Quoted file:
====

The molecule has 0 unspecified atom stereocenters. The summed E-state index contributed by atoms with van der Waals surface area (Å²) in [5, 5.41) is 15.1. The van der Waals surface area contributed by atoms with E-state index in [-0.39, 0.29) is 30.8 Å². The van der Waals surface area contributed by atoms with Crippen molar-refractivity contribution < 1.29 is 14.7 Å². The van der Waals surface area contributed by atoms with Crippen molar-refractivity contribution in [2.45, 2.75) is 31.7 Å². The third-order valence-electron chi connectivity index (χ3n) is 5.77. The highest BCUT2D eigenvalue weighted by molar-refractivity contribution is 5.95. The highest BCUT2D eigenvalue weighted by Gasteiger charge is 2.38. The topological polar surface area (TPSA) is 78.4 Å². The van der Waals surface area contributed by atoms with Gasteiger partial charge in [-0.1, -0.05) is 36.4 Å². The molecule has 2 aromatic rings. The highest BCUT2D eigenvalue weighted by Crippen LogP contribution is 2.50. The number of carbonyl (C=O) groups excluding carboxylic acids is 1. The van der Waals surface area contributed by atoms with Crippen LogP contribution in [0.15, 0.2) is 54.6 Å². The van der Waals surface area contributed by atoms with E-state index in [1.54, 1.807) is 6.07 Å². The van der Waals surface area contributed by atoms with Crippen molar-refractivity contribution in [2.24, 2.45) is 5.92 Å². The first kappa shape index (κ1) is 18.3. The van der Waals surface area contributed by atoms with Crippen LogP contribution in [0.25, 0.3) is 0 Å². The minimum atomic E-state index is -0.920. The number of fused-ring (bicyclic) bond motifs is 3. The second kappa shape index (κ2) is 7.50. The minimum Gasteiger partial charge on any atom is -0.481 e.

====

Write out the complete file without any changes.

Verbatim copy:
The molecule has 0 unspecified atom stereocenters. The summed E-state index contributed by atoms with van der Waals surface area (Å²) in [5, 5.41) is 15.1. The van der Waals surface area contributed by atoms with E-state index in [-0.39, 0.29) is 30.8 Å². The van der Waals surface area contributed by atoms with Crippen molar-refractivity contribution < 1.29 is 14.7 Å². The van der Waals surface area contributed by atoms with Crippen molar-refractivity contribution in [2.45, 2.75) is 31.7 Å². The third-order valence-electron chi connectivity index (χ3n) is 5.77. The highest BCUT2D eigenvalue weighted by molar-refractivity contribution is 5.95. The highest BCUT2D eigenvalue weighted by Gasteiger charge is 2.38. The topological polar surface area (TPSA) is 78.4 Å². The van der Waals surface area contributed by atoms with Gasteiger partial charge in [-0.1, -0.05) is 36.4 Å². The molecule has 2 aromatic rings. The highest BCUT2D eigenvalue weighted by Crippen LogP contribution is 2.50. The number of carbonyl (C=O) groups excluding carboxylic acids is 1. The van der Waals surface area contributed by atoms with Crippen LogP contribution in [0.15, 0.2) is 54.6 Å². The van der Waals surface area contributed by atoms with E-state index in [1.54, 1.807) is 6.07 Å². The van der Waals surface area contributed by atoms with Crippen molar-refractivity contribution in [2.24, 2.45) is 5.92 Å². The first kappa shape index (κ1) is 18.3. The van der Waals surface area contributed by atoms with Crippen LogP contribution in [0.25, 0.3) is 0 Å². The minimum atomic E-state index is -0.920. The number of fused-ring (bicyclic) bond motifs is 3. The second kappa shape index (κ2) is 7.50. The minimum Gasteiger partial charge on any atom is -0.481 e.